Amazon shuttered five of its Amazon Books retail stores over the past couple weeks so the interiors could be renovated and updated. Both of the stores in my area closed, and over the weekend the Bethesda store reopened. (BTW, there is also a rumor of another store on 14th St in DC, but only a rumor.)
They hadn’t quite finished cleaning up when I visited today (there was a hydraulic lift and other equipment right outside the door) but aside from a couple empty Kindle Fire endcaps and two paper signs in the children’s section, it was fully operational.
I only found a couple articles about this location when it opened last June; it seems the novelty had worn off since the DC store opened a few months before. There are few photos showing the interior of the Bethesda store, so it’s hard to tell exactly how it changed.
I did notice a few changes. though. For starters, the tables in the center of the store all lost their signs in the renovation; this really made it the store look less cluttered.
There’s also a much larger electronics section. Ring and Samsung each have their own table, and what used to be displays against the wall is now pegboard with basic accessories (such as USB cables, audio cables, etc), Kindle Fires, speakers, and web-connected spy equipment (aka smart home devices).
I also noticed when browsing the earlier coverage that there were a few kid-sized seats in the children’s section; they were replaced by the table in the center:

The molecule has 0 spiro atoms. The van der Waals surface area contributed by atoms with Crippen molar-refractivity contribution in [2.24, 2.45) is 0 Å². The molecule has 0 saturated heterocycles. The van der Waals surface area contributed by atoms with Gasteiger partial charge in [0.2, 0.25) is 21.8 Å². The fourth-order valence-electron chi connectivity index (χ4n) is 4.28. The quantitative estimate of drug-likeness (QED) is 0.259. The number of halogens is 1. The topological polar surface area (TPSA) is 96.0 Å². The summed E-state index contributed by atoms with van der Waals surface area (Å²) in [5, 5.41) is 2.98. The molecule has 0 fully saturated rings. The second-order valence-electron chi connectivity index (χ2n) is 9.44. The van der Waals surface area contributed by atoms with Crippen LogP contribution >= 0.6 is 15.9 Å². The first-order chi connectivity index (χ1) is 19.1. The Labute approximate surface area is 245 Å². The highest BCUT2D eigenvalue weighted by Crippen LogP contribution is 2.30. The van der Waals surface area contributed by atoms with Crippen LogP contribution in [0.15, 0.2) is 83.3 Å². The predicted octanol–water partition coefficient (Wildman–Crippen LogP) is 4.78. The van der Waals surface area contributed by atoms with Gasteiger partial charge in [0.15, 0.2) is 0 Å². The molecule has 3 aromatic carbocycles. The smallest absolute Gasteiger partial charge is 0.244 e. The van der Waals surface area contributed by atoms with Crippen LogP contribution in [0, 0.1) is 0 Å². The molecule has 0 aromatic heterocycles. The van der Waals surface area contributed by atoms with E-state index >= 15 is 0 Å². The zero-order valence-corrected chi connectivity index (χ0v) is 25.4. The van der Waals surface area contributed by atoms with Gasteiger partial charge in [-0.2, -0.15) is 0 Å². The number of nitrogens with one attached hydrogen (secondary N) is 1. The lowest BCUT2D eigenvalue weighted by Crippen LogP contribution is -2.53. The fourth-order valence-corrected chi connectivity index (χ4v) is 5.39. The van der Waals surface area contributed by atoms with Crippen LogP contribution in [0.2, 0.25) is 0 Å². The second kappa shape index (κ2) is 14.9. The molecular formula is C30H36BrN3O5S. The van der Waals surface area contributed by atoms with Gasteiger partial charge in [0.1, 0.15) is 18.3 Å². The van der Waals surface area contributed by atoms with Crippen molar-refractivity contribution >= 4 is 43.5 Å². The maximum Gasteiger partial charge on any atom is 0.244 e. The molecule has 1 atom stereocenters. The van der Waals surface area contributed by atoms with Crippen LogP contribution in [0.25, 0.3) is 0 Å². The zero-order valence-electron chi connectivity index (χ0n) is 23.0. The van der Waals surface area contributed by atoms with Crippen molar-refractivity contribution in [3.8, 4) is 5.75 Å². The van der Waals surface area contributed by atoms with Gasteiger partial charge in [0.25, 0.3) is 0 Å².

When it comes to the books section of the store, a reader told me (thanks, Edward!) that it was smaller and that there were books set spine out. I can’t confirm the former but I can confirm the latter.
One of most noteworthy details when Amazon opened its first bookstore was that all the books were displayed with the covers facing out. This went against standard practice and maximized each book’s exposure while at the same time limiting the number of titles Amazon could stock.
That policy has changed.
BTW, if you zoom in, you may notice another major change to the store; Amazon has replaced the cardboard shelf labels with E-ink shelf labels.
Despite my best efforts, I could not identify the manufacturer.
Everyone is probably going to get really excited about the shelf labels but to be honest I was a little surprised when Amazon opened its first bookstore without them; they are the perfect solution to Amazon’s policy of tying its brick-and-mortar prices to its website.
Amazon’s prices fluctuate daily, so if you wanted to check a price before; you had to scan a book with the Amazon app. Now you can just look at the shelf label, which Amazon can update whenever it wants.